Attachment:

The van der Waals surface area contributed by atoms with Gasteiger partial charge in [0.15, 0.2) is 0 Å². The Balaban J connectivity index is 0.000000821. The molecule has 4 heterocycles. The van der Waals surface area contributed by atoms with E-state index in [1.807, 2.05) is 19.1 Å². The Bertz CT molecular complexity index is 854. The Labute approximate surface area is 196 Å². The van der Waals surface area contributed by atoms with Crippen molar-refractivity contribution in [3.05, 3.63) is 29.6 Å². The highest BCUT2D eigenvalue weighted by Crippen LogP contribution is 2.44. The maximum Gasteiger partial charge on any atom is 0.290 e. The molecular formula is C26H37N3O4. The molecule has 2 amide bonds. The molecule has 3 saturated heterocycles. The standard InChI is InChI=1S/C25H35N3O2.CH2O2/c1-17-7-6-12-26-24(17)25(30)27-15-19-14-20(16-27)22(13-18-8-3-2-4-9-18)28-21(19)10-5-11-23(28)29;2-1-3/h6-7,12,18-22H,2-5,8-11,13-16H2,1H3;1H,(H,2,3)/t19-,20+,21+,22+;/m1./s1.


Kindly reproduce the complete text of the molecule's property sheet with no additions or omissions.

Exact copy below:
The van der Waals surface area contributed by atoms with Gasteiger partial charge in [0.15, 0.2) is 0 Å². The Balaban J connectivity index is 0.000000821. The molecule has 4 heterocycles. The van der Waals surface area contributed by atoms with E-state index in [1.807, 2.05) is 19.1 Å². The Bertz CT molecular complexity index is 854. The Labute approximate surface area is 196 Å². The van der Waals surface area contributed by atoms with Crippen molar-refractivity contribution in [3.05, 3.63) is 29.6 Å². The highest BCUT2D eigenvalue weighted by Crippen LogP contribution is 2.44. The maximum Gasteiger partial charge on any atom is 0.290 e. The molecular formula is C26H37N3O4. The molecule has 2 amide bonds. The molecule has 3 saturated heterocycles. The standard InChI is InChI=1S/C25H35N3O2.CH2O2/c1-17-7-6-12-26-24(17)25(30)27-15-19-14-20(16-27)22(13-18-8-3-2-4-9-18)28-21(19)10-5-11-23(28)29;2-1-3/h6-7,12,18-22H,2-5,8-11,13-16H2,1H3;1H,(H,2,3)/t19-,20+,21+,22+;/m1./s1.